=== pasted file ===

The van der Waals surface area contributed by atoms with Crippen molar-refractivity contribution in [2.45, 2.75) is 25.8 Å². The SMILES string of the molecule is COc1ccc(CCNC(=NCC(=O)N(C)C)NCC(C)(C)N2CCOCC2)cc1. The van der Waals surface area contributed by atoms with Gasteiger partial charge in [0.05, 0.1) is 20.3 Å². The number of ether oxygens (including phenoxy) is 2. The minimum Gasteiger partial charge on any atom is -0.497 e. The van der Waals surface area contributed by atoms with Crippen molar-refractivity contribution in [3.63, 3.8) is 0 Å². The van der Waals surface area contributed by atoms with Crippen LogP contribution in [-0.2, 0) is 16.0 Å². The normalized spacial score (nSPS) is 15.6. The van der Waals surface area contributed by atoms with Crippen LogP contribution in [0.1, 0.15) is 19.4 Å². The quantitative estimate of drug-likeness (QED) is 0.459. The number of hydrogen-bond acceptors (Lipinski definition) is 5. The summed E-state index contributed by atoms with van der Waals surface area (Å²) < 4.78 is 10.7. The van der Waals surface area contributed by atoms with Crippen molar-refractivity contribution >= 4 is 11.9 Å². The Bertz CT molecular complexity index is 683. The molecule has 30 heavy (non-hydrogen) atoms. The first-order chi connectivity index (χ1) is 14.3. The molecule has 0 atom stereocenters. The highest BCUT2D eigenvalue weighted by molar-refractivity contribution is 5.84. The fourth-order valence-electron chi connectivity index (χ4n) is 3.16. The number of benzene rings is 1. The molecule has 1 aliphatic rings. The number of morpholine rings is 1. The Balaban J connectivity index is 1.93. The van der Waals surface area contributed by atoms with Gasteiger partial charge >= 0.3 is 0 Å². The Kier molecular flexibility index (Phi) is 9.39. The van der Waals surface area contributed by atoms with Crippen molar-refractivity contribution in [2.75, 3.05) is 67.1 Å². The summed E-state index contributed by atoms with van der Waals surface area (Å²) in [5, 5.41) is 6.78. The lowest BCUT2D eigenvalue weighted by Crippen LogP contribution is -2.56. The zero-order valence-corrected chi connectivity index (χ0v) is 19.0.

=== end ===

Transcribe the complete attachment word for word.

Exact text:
The van der Waals surface area contributed by atoms with Crippen molar-refractivity contribution in [2.45, 2.75) is 25.8 Å². The SMILES string of the molecule is COc1ccc(CCNC(=NCC(=O)N(C)C)NCC(C)(C)N2CCOCC2)cc1. The van der Waals surface area contributed by atoms with Gasteiger partial charge in [0.05, 0.1) is 20.3 Å². The number of ether oxygens (including phenoxy) is 2. The minimum Gasteiger partial charge on any atom is -0.497 e. The van der Waals surface area contributed by atoms with Crippen molar-refractivity contribution in [3.63, 3.8) is 0 Å². The van der Waals surface area contributed by atoms with Crippen LogP contribution in [-0.2, 0) is 16.0 Å². The normalized spacial score (nSPS) is 15.6. The van der Waals surface area contributed by atoms with Crippen LogP contribution in [0.1, 0.15) is 19.4 Å². The quantitative estimate of drug-likeness (QED) is 0.459. The number of hydrogen-bond acceptors (Lipinski definition) is 5. The summed E-state index contributed by atoms with van der Waals surface area (Å²) < 4.78 is 10.7. The van der Waals surface area contributed by atoms with Crippen molar-refractivity contribution >= 4 is 11.9 Å². The Bertz CT molecular complexity index is 683. The molecule has 30 heavy (non-hydrogen) atoms. The first-order chi connectivity index (χ1) is 14.3. The molecule has 0 atom stereocenters. The highest BCUT2D eigenvalue weighted by molar-refractivity contribution is 5.84. The fourth-order valence-electron chi connectivity index (χ4n) is 3.16. The number of benzene rings is 1. The molecule has 1 aliphatic rings. The number of morpholine rings is 1. The Balaban J connectivity index is 1.93. The van der Waals surface area contributed by atoms with Gasteiger partial charge >= 0.3 is 0 Å². The Kier molecular flexibility index (Phi) is 9.39. The van der Waals surface area contributed by atoms with Crippen molar-refractivity contribution in [2.75, 3.05) is 67.1 Å². The summed E-state index contributed by atoms with van der Waals surface area (Å²) in [5, 5.41) is 6.78. The lowest BCUT2D eigenvalue weighted by Crippen LogP contribution is -2.56. The zero-order valence-corrected chi connectivity index (χ0v) is 19.0.